Security teams need to become more proactive and risk-driven
83% of companies would suffer business damage during the first 24 hours of an outage and thereafter, which comes as no surprise with recent surges in ransomware and other attacks wreaking havoc across IT infrastructures, a Dimensional Research survey reveals.
Security teams doing reactive security tasks instead of being proactive
The survey also revealed interesting findings and contradictions when it comes to scaling security operations:
- When looking to upgrade their security posture, 67% focused on tool upgrades yet organizations found that tool integrations (55%), lack of tool expertise (52%) and tool sprawl (41%) were their biggest pain points.
- While security teams aspire to do more proactive and risk-driven operations, like risk management (37%), incident analysis (34%), threat modeling (29%), they spend most of their time doing foundational and reactive security tasks, like updating patches (43%), researching and analyzing critical incidents (41%) and removing false positives (40%).
Security teams are trapped doing the same thing they have been doing for years – reactive security. They’re adding more tools, needing more resources and chasing thousands of alerts while lacking the contextual data and prioritization that’s highly needed.
“Organizations fail to shift to a proactive approach that prioritizes security defenses around the most likely, highest business-impacting attack vectors,” said John Bambenek, Primary Threat Researcher at Netenrich.
“Security teams need to start evaluating business risk based on the likelihood of attack success and mapping that attack success to what it would actually cost the business. Focus on the critical issues that matter most to reduce the attack and outage impact.”
Companies want to do more threat modeling
The survey finds that companies want to do more threat modeling, incident analysis and risk management, however, very few employ it or even know how:
- Less than 40% perform threat modeling.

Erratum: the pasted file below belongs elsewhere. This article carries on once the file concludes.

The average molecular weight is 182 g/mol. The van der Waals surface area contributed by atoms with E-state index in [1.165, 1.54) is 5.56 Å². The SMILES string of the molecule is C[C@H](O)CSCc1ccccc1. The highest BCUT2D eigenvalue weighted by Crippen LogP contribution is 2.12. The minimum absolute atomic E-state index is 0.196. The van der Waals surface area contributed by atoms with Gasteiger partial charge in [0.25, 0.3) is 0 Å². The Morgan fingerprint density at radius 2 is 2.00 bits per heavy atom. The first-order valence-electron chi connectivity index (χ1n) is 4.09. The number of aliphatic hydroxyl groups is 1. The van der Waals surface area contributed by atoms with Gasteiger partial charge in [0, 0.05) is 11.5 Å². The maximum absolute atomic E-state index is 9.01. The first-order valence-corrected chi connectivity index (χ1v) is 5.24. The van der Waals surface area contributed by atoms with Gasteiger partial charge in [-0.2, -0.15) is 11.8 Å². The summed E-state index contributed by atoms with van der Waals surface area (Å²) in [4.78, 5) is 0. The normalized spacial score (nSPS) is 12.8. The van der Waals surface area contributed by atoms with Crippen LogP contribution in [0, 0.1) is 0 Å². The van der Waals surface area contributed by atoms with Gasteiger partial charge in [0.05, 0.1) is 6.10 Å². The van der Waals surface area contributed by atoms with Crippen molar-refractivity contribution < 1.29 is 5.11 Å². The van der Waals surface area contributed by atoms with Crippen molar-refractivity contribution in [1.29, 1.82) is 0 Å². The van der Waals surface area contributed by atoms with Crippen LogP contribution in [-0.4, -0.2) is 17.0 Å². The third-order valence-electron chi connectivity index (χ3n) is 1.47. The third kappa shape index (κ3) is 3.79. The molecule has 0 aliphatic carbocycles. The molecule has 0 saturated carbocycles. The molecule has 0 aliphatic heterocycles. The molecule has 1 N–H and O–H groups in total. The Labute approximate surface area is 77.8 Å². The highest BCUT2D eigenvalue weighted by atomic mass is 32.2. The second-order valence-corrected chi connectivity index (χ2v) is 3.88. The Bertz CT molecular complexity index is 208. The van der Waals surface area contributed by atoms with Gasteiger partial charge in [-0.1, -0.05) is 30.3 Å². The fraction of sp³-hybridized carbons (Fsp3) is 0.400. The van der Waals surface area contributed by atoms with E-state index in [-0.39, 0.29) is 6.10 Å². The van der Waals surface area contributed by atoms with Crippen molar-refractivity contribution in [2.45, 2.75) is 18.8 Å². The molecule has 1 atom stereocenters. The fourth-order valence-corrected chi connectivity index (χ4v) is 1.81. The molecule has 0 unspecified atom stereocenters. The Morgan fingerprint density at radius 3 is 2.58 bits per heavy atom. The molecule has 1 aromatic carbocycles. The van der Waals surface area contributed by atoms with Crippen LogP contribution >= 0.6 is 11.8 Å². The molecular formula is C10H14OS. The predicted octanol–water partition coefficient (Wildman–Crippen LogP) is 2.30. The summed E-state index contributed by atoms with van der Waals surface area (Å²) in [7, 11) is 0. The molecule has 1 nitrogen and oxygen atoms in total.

- Less than half conduct threat modeling on a daily (16%) or weekly basis (31%).
- Only 30% practice external attack surface management.
“Our industry has taken an IT internal view to security rather than an attack external view of security,” adds Bambenek. “Organizations need to shift mindsets, adopt a managed risk, not an IT-based approach. Security operations needs to be data-driven and predictive where continuous threat modeling runs at its core.”
A total of 333 qualified global IT and security professionals participated in the survey and carried enterprise security responsibilities at medium to enterprise-sized companies.
Other key findings
- 80% of companies have 30% or less of their IT budget dedicated to security.
- Companies experienced minimal security budget increases despite growing IT demands as a result of remote work shifts and COVID-19 impact: 19% reported no increases to security budgets, 29% received less than 10% budget and 8% received 50% or more budget increase.
- Companies looked to MSPs to augment their security operations: 47% rely on managed services to run their ops entirely or in hybrid arrangements.
- MSPs have an opportunity to expand their services by offering advanced, risk-based security and threat modeling services: only 17% of MSPs are offering threat modeling.